Jammu Power Crisis: Privatisation and Stalled Regularisation Add to Employees’ Troubles
Jammu’s transformation into a “smart city” is beset by massive power outages. The city has received an extremely erratic electricity supply between June 7 and June 10, which was addressed only when the local press and people voiced their concerns. Many COVID-19 patients receiving treatment at home were at risk because their oxygen concentrators were unable to function due to power cuts and inadequate supply. Many families were forced to buy power generators and backups to help patients and elderly members at home.
Divisional Commissioner Raghav Langer has directed the Jammu Power Distribution Corporation Limited to put out power curtailment rosters and schedules for all stations and put them out in public domain to publicise the time and duration of power cuts. Accordingly, a load shedding schedule has been issued by the Power Development Department (PDD).
As per the officials in the power department, the power outage was a result of an old power infrastructure, massive power leakages and the system’s inability to handle heavy loads. However, the problem has not been solved yet.
The massive electricity outage in Jammu has brought to light several challenges faced by the power department including poor infrastructure and maintenance. But the most pressing problem that has drawn everyone’s attention is the lack of manpower.
In a local newspaper, a PDD official was quoted as saying, “[A]bout 400 posts of JEs/AEs level, 1600 of linemen and over 1200 of technicians/meter readers are lying vacant in Jammu since long.” The statement, however, overlooked nearly 4,000 daily wagers and need-based workers in the power department working for decades. Around 1,500 daily wagers employed by the power department since 1977 have worked overtime to make up for the shortage of staff despite low pay and absence of safety gear in many cases.
These workers have been demanding regularisation of jobs, payment of their pending salaries and implementation of the Minimum Wage Act. It must be noted that almost two years have gone since the special provisions under Article 370 were abrogated and the former state of Jammu and Kashmir was demoted to a Union Territory, but the workers say that their situation remains unchanged and despite the shortage of manpower, their regularisation remains a distant dream.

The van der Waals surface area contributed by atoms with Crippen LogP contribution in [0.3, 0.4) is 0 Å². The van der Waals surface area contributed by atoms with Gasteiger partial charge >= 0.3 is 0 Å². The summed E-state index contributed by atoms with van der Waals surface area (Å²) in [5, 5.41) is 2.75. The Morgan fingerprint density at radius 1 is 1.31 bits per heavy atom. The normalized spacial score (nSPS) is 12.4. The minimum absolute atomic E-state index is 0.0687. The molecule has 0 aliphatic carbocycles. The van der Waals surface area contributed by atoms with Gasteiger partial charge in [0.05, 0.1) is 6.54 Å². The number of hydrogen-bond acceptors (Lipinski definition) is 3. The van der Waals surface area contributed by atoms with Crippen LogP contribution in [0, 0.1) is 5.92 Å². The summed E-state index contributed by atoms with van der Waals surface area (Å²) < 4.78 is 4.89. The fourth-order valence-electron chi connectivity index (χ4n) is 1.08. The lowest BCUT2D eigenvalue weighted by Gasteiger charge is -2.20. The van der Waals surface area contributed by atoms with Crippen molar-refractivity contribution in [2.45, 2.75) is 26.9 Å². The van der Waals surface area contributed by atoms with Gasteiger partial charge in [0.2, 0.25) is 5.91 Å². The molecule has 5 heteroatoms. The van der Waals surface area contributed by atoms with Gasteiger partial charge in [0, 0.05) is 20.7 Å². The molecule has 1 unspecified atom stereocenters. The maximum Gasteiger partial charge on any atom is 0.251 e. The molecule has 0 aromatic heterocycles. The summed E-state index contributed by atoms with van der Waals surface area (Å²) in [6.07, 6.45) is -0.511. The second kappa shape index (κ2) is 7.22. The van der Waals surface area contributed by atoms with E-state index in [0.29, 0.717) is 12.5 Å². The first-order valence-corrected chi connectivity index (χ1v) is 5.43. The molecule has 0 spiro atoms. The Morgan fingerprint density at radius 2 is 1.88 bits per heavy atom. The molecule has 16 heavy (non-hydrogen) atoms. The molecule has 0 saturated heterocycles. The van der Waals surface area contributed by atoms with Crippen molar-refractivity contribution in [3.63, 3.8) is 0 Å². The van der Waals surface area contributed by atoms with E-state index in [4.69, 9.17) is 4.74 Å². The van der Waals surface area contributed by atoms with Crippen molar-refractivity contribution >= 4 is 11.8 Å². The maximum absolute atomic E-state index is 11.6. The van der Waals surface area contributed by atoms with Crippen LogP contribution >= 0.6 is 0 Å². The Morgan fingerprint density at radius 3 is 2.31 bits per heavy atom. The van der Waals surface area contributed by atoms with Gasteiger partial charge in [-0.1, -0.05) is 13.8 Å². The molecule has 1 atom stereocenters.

Workers are being exploited, according to Tarun Gupta, President, PDD-Employees’ Union (EU). “They are extracting the work of one permanent employee from a daily wager for low wages and no benefits. Daily wagers and casual workers are running the majority of the infrastructure and carrying out the duties of linemen, technicians, meter readers, etc.”
In 2013, when Omar Abdullah was the Chief Minister, nearly 362 daily wagers were regularized against vacant positions; but since then, many more have been hired and the number of unregularised employees has swollen, according to Gupta. He also claimed that many workers have lost their lives while working because of the lack of safety gear. “Around 20%-25% have died at work and no compensation has been paid to them. Recently, an insurance scheme for daily wagers was rolled out, but what about those who have lost their lives before that?” Gupta asked.
Regarding the 400 vacant seats of JE and AE level posts, Jaipal Sharma, President, Diploma Engineers Association said that since the Power department has been turned into a corporation, the recruitment process has been stalled.
“If the recruitment process has been stalled, we are unable to hire new engineers. When we lack manpower, how are we supposed to utilise our strength? Hence, it is hurting the common people,” Sharma told NewsClick. Experts believe that keeping a large number of sanctioned posts vacant and using cheap daily wagers or contractual employees to do the job is a typical feature of privatisation.
“With privatisation, the employees will be the most affected ones, but it will further affect the consumers as well. It would increase tariff to more than double of the present tariff. We saw a glimpse of what is happening in the state right now,” added Sharma.
In October 2019, following the enactment of Jammu and Kashmir Reorganisation Act, 2019, the Jammu and Kashmir Electricity Act, 2010 was repealed and the Electricity Act, 2003 was extended to the former state. The Act laid the basis of unbundling – breaking up of power generation, transmission and distribution into three separate entities – and subsequent privatisation.
Under the act, the state’s power structure was restructured and three companies were converted into corporations including J&K State Power Trading Company Limited (JKSPTCL), Jammu Power Distribution Company Limited (JPDCL) and Kashmir Power Distribution Company Limited (KPDCL). A new Ladakh Power Company Limited (LPCL) was also launched in newly formed UT Ladakh.
Simultaneously, the privatisation of power distribution companies (discoms) is also underway in Jammu and Kashmir. In this regard, SBI Capital Markets Ltd was selected as a consultant for J&K and Ladakh. Jammu and Kashmir has a total generation capacity of 20,000 MW. The state sector has 1211.96 MW, the central sector has 2009 MW, and the private sector has 42.5 MW. The former state also holds a 25% stake in Ranjit Sagar Dam Project which is a joint sector hydro project with Punjab. With privatisation, this generated power will be distributed by private companies.
Experts say that the recent power crisis in Jammu is likely to be a glimpse of the results of the forthcoming privatisation.
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